Q44 Theatre Company founder Gabriella Rose-Carter is inspired to tell stories about the human condition that all people can relate to.

Rose-Carter tells me that her inspiration to start a theatre company happened at a Q&A in 2001 with the late Phillip Seymour Hoffman. "An actress asked him how she should get an agent, explains Carter. "To which he asked ,'Have you worked as an actor?' She replied, 'No.'  He then said: 'what I suggest you do is go out there and create your own work. Let them come to you.'"

The seed was then planted for Rose-Carter who is inspired by Hoffman's own Theatre company, Labyrinth; by Chicago based theatre company, Steppenwolf as well as a long rehearsal process and text driven plays.

"Through this inspiration I created Q44 to tell stories about the human condition that all people can relate to," she says. "Producing plays with high levels of skill and artistic integrity that are accessible. New York inspired me, gave me confidence, hope and a real hunger for culture. It was there I was introduced to all these brilliant playwrights and it was important for me to bring them back home, to Melbourne, where theatre is more alive than it ever has been. I feel proud to be joining this already thriving community."

Rose-Carter is an alumna of the Lee Strasberg Theatre Institute in New York where she lived and worked for 10 years. In 2012, she had the honour of working with fellow alumnae, Ellen Burstyn in her Melbourne Masterclass. In 2013, she had been invited by  Burstyn to become a permanent observer of the Actors Studio in New York.

On her return to Melbourne, Rose-Carter started teaching and was fortunate to meet an actor she was coaching for his web series. This was a fortuitous meet indeed as the actor (through his mum) supplied a 'cool' studio space for Rose-Carter to work out of. A month later she started Q44. "One of those moments when you're in the right place at the right time" she acknowledges.

Rose-Carter credits the actors in the ensemble (Mark Davis, Boris Granolic, Lelda Kapsis, Michael McCormack, Ashley McKenzie, Nicole Melloy, Gareth Reeves, Anthony Scundi and Rose-Carter herself) with having been so receptive in taking responsibility for themselves with the only challenge so far having been who to choose for what season.

"How this challenge was resolved was the ones that weren't in this season have generously volunteered their time to be involved and practice the art of collaboration and get better at it," she says.

The very provocative naming of Q44 was inspired by the American playwright John Patrick Shanley who – Rose-Carter informs me –  as a young man, observed life while he rode the Q44 bus from the Bronx to Queens. "He realised it had no last stop and that it goes on forever. He believes acting is like the Q44. You miss it and you miss life."

Rose-Carter has a very clear vision and philosophy for her new theatre company and has carefully chosen works for the launch season with that in mind.

"This season I wanted to explore woman stepping into their strength and men revealing their broken hearts which I believe the first two plays of the season do beautiful. Dolores by Edward Allan Baker and Orphans by Lyle Kessler."

"From there we explore the power between the sexes, which I believe Theresa Rebeck's Spike Heels does beautiful in her contemporary take on the Pygmalion Classic."

"The season ends with Kafka's monkey. A report to the academy in which an ape lectures the esteemed members on his transformation into a cultured European man. The message here is how we instinctively transform purely to fit it."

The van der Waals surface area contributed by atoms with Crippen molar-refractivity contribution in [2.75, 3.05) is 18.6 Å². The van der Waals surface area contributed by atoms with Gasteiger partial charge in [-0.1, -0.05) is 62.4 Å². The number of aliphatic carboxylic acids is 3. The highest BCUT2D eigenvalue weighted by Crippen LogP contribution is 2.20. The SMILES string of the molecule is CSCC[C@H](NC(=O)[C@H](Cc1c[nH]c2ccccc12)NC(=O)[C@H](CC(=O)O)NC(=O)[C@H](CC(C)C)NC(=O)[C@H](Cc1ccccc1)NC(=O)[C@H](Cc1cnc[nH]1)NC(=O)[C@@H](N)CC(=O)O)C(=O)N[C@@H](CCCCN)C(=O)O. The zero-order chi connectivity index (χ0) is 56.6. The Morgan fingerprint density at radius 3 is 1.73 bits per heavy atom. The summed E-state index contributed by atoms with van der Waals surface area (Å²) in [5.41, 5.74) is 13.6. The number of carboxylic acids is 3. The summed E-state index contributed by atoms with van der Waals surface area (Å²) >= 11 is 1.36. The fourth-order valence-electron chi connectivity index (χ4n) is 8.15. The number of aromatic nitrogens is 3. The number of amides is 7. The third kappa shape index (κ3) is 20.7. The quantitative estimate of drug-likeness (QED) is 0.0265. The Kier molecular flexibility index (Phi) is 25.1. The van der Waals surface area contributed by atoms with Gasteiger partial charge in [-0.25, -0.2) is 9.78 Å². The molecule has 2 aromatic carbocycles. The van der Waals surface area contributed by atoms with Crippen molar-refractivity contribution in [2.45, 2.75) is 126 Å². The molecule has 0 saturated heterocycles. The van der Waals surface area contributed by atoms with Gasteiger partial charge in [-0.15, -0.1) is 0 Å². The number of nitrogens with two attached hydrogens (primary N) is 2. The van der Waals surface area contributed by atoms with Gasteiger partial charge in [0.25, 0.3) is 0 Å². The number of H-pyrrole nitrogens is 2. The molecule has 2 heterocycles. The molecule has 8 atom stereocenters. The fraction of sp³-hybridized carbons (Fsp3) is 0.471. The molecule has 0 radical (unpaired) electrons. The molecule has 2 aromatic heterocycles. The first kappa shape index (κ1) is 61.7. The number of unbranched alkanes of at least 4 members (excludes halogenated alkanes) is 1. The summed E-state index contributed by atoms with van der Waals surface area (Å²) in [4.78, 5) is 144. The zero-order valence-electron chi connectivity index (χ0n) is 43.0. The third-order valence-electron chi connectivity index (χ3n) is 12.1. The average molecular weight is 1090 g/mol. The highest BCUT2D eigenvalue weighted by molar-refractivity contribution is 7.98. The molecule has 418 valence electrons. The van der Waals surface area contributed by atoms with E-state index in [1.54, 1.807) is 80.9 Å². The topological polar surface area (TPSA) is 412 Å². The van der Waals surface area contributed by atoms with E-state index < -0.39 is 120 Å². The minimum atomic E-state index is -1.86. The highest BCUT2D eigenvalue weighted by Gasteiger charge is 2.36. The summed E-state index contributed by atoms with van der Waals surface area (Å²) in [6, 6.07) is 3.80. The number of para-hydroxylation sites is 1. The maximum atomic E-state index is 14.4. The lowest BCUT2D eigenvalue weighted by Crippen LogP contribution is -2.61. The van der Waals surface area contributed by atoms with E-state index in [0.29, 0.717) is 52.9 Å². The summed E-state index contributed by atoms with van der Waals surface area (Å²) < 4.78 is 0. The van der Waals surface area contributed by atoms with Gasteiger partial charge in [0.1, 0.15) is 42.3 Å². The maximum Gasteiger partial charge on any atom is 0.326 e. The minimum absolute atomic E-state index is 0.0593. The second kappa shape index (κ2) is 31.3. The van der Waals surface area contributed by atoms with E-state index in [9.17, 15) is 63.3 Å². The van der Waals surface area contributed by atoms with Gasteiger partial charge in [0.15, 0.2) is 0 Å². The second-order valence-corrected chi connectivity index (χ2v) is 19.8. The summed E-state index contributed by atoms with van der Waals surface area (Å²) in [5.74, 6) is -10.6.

Works are chosen by Rose-Carter and a big criteria for a work to be chosen for Q44 is based on emotion. "When I read a play it has to move me," she says. "What moves me is the writing. In the rhythm in which a writer writes. I believe the greats need to be heard because they're wonderful story tellers."

Q44 also have a very clear and committed mission statement as well as integral philosophies for all creatives which include:  Text driven plays;  Long rehearsals; Physical and vocal strength;  Every ensemble member learning the art of collaboration; Producing -directing-writing-acting; Telling stories about the human condition that ALL people can relate to; To produce plays with high levels of skill and artistic integrity that are accessible.

Rose-Carter is also responsible for choosing the collective and attributes her ability of being observant as well as her training as keys to finding the right fit. "I watch people and learn from their actions rather than their words," she says. "I trained at the actors studio in New York. What Lee Strasberg created was a place where actors can grow and learn together. Even now, actors like Ellen Burstyn, Estelle Parsons, Harvey Keitel,Al Pacino and Melissa Leo pass on what they have learned and are moderators at the studio. When I came back to Melbourne I started teaching. With certain creatives you speak a language that is some what a sixth sense. I observed actors that worked hard, that had a love for telling stories and that were unafraid of finding themselves in the characters in which they played."

Through Q44, Rose-Carter promises to offer a piece of New York to the local indie theatre landscape of  Melbourne. Perhaps Q44 will also stand apart from the rest because of its good fortune in having a home where the work is developed so the space doubles as a kind of laboratory as well as performance space. Or it may just stand apart because of the passion of its founder as well the commitment and shared enthusiasm of its ensemble of creatives.

Whatever the reason, Q44 promises an intimate theatrical experience with consistently good story telling and characters with whom the audience can engage. And that, my friends, is what theatre is all about!

Q44 launches with Dolores starring Gabriella Rose-Carter and Nicole Melloy May 1 – 18